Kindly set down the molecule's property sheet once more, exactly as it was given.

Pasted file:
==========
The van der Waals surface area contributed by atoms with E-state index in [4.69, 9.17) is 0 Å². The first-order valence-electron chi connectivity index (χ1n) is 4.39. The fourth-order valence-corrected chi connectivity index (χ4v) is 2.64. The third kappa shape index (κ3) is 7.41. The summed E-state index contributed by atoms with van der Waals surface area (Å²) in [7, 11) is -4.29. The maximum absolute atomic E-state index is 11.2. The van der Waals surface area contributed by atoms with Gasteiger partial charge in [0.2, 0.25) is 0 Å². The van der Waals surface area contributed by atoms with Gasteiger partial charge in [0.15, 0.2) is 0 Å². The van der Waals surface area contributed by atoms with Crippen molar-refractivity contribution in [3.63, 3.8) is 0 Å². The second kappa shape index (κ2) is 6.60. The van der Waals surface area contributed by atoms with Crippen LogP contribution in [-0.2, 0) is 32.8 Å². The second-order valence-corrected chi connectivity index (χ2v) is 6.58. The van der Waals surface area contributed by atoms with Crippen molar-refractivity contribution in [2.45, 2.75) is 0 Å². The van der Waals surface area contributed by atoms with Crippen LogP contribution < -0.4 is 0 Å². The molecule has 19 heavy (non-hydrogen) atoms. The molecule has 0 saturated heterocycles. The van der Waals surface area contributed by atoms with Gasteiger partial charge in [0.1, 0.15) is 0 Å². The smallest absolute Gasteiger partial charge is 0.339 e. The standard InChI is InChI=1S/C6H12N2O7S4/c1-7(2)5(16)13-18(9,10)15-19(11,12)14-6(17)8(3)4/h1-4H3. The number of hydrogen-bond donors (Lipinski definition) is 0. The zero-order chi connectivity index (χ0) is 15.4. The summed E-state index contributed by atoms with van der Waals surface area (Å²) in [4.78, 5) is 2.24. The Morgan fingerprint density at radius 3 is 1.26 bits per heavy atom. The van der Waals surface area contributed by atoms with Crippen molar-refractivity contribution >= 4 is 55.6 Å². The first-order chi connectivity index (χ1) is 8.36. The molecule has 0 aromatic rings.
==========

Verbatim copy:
The van der Waals surface area contributed by atoms with E-state index in [4.69, 9.17) is 0 Å². The first-order valence-electron chi connectivity index (χ1n) is 4.39. The fourth-order valence-corrected chi connectivity index (χ4v) is 2.64. The third kappa shape index (κ3) is 7.41. The summed E-state index contributed by atoms with van der Waals surface area (Å²) in [7, 11) is -4.29. The maximum absolute atomic E-state index is 11.2. The van der Waals surface area contributed by atoms with Gasteiger partial charge in [0.2, 0.25) is 0 Å². The van der Waals surface area contributed by atoms with Gasteiger partial charge in [0.15, 0.2) is 0 Å². The van der Waals surface area contributed by atoms with Crippen molar-refractivity contribution in [3.63, 3.8) is 0 Å². The second kappa shape index (κ2) is 6.60. The van der Waals surface area contributed by atoms with Crippen LogP contribution in [-0.2, 0) is 32.8 Å². The second-order valence-corrected chi connectivity index (χ2v) is 6.58. The van der Waals surface area contributed by atoms with Crippen molar-refractivity contribution in [2.45, 2.75) is 0 Å². The van der Waals surface area contributed by atoms with Crippen LogP contribution < -0.4 is 0 Å². The molecule has 19 heavy (non-hydrogen) atoms. The molecule has 0 saturated heterocycles. The van der Waals surface area contributed by atoms with Gasteiger partial charge in [0.1, 0.15) is 0 Å². The smallest absolute Gasteiger partial charge is 0.339 e. The standard InChI is InChI=1S/C6H12N2O7S4/c1-7(2)5(16)13-18(9,10)15-19(11,12)14-6(17)8(3)4/h1-4H3. The number of hydrogen-bond donors (Lipinski definition) is 0. The zero-order chi connectivity index (χ0) is 15.4. The summed E-state index contributed by atoms with van der Waals surface area (Å²) in [4.78, 5) is 2.24. The Morgan fingerprint density at radius 3 is 1.26 bits per heavy atom. The van der Waals surface area contributed by atoms with Crippen molar-refractivity contribution >= 4 is 55.6 Å². The first-order chi connectivity index (χ1) is 8.36. The molecule has 0 aromatic rings.